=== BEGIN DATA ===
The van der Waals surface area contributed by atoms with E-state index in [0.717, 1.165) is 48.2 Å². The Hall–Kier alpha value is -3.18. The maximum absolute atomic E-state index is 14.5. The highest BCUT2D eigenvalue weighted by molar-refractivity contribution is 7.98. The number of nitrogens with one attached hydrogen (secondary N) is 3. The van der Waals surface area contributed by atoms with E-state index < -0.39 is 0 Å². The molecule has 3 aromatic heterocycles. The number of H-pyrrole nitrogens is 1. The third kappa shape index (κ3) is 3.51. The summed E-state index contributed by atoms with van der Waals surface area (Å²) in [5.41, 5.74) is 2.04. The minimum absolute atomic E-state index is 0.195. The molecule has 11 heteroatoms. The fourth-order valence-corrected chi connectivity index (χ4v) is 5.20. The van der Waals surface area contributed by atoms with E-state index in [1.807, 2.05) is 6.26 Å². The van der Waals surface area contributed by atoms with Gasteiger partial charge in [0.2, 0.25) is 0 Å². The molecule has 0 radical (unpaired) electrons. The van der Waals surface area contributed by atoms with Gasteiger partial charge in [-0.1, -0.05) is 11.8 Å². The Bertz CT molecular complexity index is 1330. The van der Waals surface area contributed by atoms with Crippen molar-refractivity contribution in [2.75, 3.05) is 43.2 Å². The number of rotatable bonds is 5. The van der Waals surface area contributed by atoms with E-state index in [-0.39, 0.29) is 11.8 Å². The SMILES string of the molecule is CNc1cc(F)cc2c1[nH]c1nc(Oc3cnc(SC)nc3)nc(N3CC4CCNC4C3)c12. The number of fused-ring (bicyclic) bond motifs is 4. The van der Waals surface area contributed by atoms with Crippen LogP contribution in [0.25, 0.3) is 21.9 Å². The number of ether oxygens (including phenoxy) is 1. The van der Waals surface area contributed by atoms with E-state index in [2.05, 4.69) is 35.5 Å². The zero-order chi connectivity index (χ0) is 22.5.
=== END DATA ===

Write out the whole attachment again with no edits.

The van der Waals surface area contributed by atoms with E-state index in [0.717, 1.165) is 48.2 Å². The Hall–Kier alpha value is -3.18. The maximum absolute atomic E-state index is 14.5. The highest BCUT2D eigenvalue weighted by molar-refractivity contribution is 7.98. The number of nitrogens with one attached hydrogen (secondary N) is 3. The van der Waals surface area contributed by atoms with E-state index < -0.39 is 0 Å². The molecule has 3 aromatic heterocycles. The number of H-pyrrole nitrogens is 1. The third kappa shape index (κ3) is 3.51. The summed E-state index contributed by atoms with van der Waals surface area (Å²) in [5.41, 5.74) is 2.04. The minimum absolute atomic E-state index is 0.195. The molecule has 11 heteroatoms. The fourth-order valence-corrected chi connectivity index (χ4v) is 5.20. The van der Waals surface area contributed by atoms with E-state index in [1.807, 2.05) is 6.26 Å². The van der Waals surface area contributed by atoms with Gasteiger partial charge in [0.2, 0.25) is 0 Å². The molecule has 0 radical (unpaired) electrons. The van der Waals surface area contributed by atoms with Gasteiger partial charge in [-0.1, -0.05) is 11.8 Å². The Bertz CT molecular complexity index is 1330. The van der Waals surface area contributed by atoms with Crippen molar-refractivity contribution in [2.75, 3.05) is 43.2 Å². The number of rotatable bonds is 5. The van der Waals surface area contributed by atoms with E-state index in [-0.39, 0.29) is 11.8 Å². The SMILES string of the molecule is CNc1cc(F)cc2c1[nH]c1nc(Oc3cnc(SC)nc3)nc(N3CC4CCNC4C3)c12. The number of fused-ring (bicyclic) bond motifs is 4. The van der Waals surface area contributed by atoms with Crippen LogP contribution in [0.25, 0.3) is 21.9 Å². The number of ether oxygens (including phenoxy) is 1. The van der Waals surface area contributed by atoms with E-state index in [2.05, 4.69) is 35.5 Å². The zero-order chi connectivity index (χ0) is 22.5.